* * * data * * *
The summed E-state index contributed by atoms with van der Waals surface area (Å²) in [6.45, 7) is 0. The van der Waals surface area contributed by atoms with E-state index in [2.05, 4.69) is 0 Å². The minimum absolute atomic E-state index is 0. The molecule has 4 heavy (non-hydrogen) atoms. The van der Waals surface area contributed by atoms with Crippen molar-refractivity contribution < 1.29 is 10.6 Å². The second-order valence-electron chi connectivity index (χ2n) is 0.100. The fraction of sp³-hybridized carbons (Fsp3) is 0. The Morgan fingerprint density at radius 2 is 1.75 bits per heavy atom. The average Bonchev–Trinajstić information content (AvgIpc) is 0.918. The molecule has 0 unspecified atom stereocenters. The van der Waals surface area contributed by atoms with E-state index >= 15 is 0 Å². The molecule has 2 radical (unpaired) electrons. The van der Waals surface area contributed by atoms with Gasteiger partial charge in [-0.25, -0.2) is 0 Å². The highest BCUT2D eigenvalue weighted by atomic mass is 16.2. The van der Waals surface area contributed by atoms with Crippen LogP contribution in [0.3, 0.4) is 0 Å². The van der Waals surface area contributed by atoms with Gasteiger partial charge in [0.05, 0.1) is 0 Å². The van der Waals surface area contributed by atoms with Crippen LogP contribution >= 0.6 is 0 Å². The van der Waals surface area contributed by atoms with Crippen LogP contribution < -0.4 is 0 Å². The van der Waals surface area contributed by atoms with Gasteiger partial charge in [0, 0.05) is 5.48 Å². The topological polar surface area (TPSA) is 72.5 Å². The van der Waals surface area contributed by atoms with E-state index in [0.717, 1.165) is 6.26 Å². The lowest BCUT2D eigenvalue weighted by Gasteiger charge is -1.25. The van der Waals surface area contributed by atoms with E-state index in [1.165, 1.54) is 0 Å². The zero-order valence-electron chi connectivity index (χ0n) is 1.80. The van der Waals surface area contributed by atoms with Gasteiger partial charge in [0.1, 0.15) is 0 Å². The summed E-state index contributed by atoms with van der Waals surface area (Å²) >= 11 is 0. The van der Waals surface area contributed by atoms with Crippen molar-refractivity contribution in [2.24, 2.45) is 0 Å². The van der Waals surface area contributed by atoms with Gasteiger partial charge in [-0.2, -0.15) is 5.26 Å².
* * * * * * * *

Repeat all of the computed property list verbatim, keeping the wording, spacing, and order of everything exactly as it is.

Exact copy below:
The summed E-state index contributed by atoms with van der Waals surface area (Å²) in [6.45, 7) is 0. The van der Waals surface area contributed by atoms with E-state index in [2.05, 4.69) is 0 Å². The minimum absolute atomic E-state index is 0. The molecule has 4 heavy (non-hydrogen) atoms. The van der Waals surface area contributed by atoms with Crippen molar-refractivity contribution < 1.29 is 10.6 Å². The second-order valence-electron chi connectivity index (χ2n) is 0.100. The fraction of sp³-hybridized carbons (Fsp3) is 0. The Morgan fingerprint density at radius 2 is 1.75 bits per heavy atom. The average Bonchev–Trinajstić information content (AvgIpc) is 0.918. The molecule has 0 unspecified atom stereocenters. The van der Waals surface area contributed by atoms with E-state index >= 15 is 0 Å². The molecule has 2 radical (unpaired) electrons. The van der Waals surface area contributed by atoms with Gasteiger partial charge in [-0.25, -0.2) is 0 Å². The highest BCUT2D eigenvalue weighted by atomic mass is 16.2. The van der Waals surface area contributed by atoms with Crippen LogP contribution in [0.3, 0.4) is 0 Å². The van der Waals surface area contributed by atoms with Gasteiger partial charge in [0.05, 0.1) is 0 Å². The van der Waals surface area contributed by atoms with Crippen LogP contribution >= 0.6 is 0 Å². The van der Waals surface area contributed by atoms with Crippen LogP contribution < -0.4 is 0 Å². The van der Waals surface area contributed by atoms with Gasteiger partial charge in [0, 0.05) is 5.48 Å². The topological polar surface area (TPSA) is 72.5 Å². The van der Waals surface area contributed by atoms with E-state index in [0.717, 1.165) is 6.26 Å². The lowest BCUT2D eigenvalue weighted by Gasteiger charge is -1.25. The van der Waals surface area contributed by atoms with E-state index in [1.165, 1.54) is 0 Å². The zero-order valence-electron chi connectivity index (χ0n) is 1.80. The van der Waals surface area contributed by atoms with Gasteiger partial charge in [0.1, 0.15) is 0 Å². The summed E-state index contributed by atoms with van der Waals surface area (Å²) >= 11 is 0. The van der Waals surface area contributed by atoms with Crippen molar-refractivity contribution in [2.24, 2.45) is 0 Å². The van der Waals surface area contributed by atoms with Gasteiger partial charge in [-0.2, -0.15) is 5.26 Å².